Magazine article The Futurist

The Science of Happiness

Magazine article The Futurist

The Science of Happiness

Article excerpt

Scientists zero in on who is happy and why. Their findings may help more people find happiness in the years ahead.

For millions of people, finding the right partner, achieving professional success, and acquiring wealth are all means to a single end: being happy.

In this special section, THE FUTURIST offers two articles that attempt to shed light on happiness and on what we can do to become more happy in the future.

In "The Science of Happiness," psychologists David Myers and Ed Diener discuss scientific research data that reveal who is happy, who is not, and why. The authors identify the traits of happy people and the impact of relationships, debunking myths along the way.

In the second article, Mihaly Csikszentmihalyi, widely known for his "flow" theory of happiness, concentrates on the links between creativity and happiness. He analyzes how achieving a creative "flow" experience in work and play can enhance one's satisfaction with life.

Does happiness favor those of a particular age, sex, or income level? Does happiness come with satisfying close relationships? With religious faith? What attitudes, activities, and priorities engender a sense of well-being?

Such questions not only went unanswered during psychology's first century, they went largely unasked. Psychology has focused more on negative emotions than on positive ones. From 1967 through 1995, Psychological Abstracts included 5,119 abstracts mentioning anger, 38,459 mentioning anxiety, and 48,366 mentioning depression - but only 1,710 mentioning happiness, 2,357 mentioning life satisfaction, and 402 mentioning joy. This 21 to 1 ratio of negative to positive emotions studied is changing, and researchers are offering fresh insights on an old puzzle: Who is happy and why?

Although the scientific pursuit of happiness has recently mushroomed, speculations about happiness are ages-old. Ancient philosophers believed that happiness accompanied a life of intelligent reflection. "There is no feel who is happy, and no wise man who is not," said the Roman philosopher Cicero. In the centuries since, some sages have suggested that happiness comes from living a virtuous life, and others, from indulging pleasures; some that it comes from knowing the truth, and others, from preserving illusions; some, that it comes from restraint, and others, from purging oneself of pent-up rage and misery. The list goes on, but the implication is clear: To discover the truth about happiness, we must ask how these competing ideas relate to reality. In short, we must study happiness scientifically.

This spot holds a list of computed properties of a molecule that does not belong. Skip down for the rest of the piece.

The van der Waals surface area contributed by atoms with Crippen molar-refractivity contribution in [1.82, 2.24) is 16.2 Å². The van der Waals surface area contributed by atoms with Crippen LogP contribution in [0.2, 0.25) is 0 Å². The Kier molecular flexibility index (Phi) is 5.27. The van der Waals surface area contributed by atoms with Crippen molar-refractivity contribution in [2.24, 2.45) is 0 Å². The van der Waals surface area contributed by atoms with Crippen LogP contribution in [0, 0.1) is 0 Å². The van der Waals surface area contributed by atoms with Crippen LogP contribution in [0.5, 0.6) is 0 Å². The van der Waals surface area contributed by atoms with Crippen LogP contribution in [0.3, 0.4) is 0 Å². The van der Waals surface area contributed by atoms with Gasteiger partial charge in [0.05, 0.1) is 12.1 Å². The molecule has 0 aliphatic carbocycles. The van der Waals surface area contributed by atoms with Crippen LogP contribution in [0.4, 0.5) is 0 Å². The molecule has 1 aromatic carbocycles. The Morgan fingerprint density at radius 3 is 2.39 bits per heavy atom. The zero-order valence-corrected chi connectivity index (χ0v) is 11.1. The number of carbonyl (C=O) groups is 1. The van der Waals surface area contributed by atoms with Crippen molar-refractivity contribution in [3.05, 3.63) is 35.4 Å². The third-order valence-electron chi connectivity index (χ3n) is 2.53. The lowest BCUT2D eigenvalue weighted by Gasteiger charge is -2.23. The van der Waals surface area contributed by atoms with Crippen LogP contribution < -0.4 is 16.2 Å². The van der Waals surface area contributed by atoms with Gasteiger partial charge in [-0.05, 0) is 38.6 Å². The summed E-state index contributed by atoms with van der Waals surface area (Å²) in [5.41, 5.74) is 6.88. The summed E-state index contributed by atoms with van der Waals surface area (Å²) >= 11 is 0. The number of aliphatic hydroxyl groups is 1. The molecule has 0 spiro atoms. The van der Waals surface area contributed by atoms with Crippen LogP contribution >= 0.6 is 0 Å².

Assessing Happiness

To probe people's "subjective well-being," researchers have asked them to report their feelings of happiness or unhappiness along with their thoughts about how satisfying their lives are. Like tangerines and oranges, happiness and life satisfaction are subtly different, yet they have much in common.

Sometimes researchers probe with simple questions, such as, "Taking all things together, how would you say things are these days? Would you say that you are very happy, pretty happy, or not too happy?" and, "How satisfied are you with your life as a whole these days? Are you very satisfied? Satisfied? Not very satisfied? Not at all satisfied?

Other researchers use tests that measure the relative frequencies of people's positive, happy feelings and their negative, depressed feelings. Surprisingly, the amount of good feeling a person experiences over time does not predict how much bad feeling the person experiences. Some people experience intense good moods but also intense bad moods. High highs alternate with low lows. Others are characteristically happy, or melancholy, or unemotional.

Although swayed by temporary moods, people's self-reported well-being on such measures is moderately consistent over years of retesting. The stability suggests the influence of enduring traits and circumstances, and the change indicates the influence of recent life events. …

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